Mardi | 2011-05-24
Kristian BEHRENS – Giordano MION – Yasusada MURATA – Jens SÜDEKUM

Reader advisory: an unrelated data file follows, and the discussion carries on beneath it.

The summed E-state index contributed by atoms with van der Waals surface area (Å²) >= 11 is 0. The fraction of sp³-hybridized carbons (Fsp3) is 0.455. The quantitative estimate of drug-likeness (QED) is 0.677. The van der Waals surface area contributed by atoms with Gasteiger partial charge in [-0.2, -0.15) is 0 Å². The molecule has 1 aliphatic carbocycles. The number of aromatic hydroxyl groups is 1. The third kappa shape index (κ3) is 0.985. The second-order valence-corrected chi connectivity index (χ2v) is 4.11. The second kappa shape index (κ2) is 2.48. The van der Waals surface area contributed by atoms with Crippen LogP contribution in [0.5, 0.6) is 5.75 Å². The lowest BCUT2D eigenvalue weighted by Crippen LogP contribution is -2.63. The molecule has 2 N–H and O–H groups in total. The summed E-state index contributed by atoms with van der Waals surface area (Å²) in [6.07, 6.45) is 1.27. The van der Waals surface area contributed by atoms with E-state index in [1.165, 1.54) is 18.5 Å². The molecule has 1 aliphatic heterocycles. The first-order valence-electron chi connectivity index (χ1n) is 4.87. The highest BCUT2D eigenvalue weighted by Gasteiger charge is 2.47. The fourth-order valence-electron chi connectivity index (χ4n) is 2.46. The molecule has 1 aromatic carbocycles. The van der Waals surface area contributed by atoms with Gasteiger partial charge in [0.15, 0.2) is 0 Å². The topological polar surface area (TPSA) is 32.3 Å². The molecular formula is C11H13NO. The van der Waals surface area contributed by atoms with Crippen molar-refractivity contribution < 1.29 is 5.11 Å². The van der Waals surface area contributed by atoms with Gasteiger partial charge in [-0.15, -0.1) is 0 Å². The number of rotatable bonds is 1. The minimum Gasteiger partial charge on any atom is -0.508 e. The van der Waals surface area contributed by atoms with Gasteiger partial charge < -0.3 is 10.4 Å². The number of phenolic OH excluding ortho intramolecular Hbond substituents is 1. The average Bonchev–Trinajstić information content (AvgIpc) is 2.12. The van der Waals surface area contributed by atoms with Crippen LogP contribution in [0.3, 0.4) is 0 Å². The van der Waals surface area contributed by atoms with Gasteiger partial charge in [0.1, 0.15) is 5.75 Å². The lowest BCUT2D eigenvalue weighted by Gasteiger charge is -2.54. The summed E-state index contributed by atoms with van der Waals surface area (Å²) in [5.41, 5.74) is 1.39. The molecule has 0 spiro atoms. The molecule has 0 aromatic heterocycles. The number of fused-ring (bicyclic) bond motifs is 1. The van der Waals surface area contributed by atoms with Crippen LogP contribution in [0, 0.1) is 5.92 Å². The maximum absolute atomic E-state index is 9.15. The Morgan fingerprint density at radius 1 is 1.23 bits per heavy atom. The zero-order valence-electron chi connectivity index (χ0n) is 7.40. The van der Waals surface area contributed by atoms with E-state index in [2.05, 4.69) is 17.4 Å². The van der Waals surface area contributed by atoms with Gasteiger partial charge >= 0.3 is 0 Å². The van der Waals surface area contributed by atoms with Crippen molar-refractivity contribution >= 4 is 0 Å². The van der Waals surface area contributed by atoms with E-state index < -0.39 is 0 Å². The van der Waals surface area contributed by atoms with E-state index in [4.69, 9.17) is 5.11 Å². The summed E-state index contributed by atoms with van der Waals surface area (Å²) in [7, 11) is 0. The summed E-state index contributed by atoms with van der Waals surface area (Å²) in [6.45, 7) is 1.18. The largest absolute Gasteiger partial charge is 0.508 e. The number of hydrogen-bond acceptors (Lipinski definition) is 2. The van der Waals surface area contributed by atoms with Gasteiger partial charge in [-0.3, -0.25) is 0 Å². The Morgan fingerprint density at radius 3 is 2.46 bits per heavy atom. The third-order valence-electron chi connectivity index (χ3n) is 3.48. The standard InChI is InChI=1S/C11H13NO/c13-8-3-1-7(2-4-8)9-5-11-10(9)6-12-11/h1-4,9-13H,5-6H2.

The spatial structure of an economy is determined by the trade-off between agglomerationand dispersion forces. This trade-off crucially depends on spatial frictions – trade frictions for shipping goods across cities and urban frictions for concentrating people and firms in cities. Little is known to date about the quantitative importance of those frictions. To fill this gap, we develop a model that allows for the joint determination of city sizes and their aggregate productivities, wages, markups, and the distribution and number of firms. We quantify it structurally for the US using its general equilibrium conditions, a gravity equation for trade flows, and logit probabilities for consumers’ location choices. The quantified model is then used to assess the importance of trade and urban frictions for the US spatial distribution of economic activity, its productivity, and markups. Eliminating trade frictions leads to substantialaggregate productivity gains and markup reductions, while eliminating urban frictions leads to similar but smaller changes. In both cases, the gains are very unevenly spread across cities, and the city size distribution remains very stable despite population movements of about 4–10million people.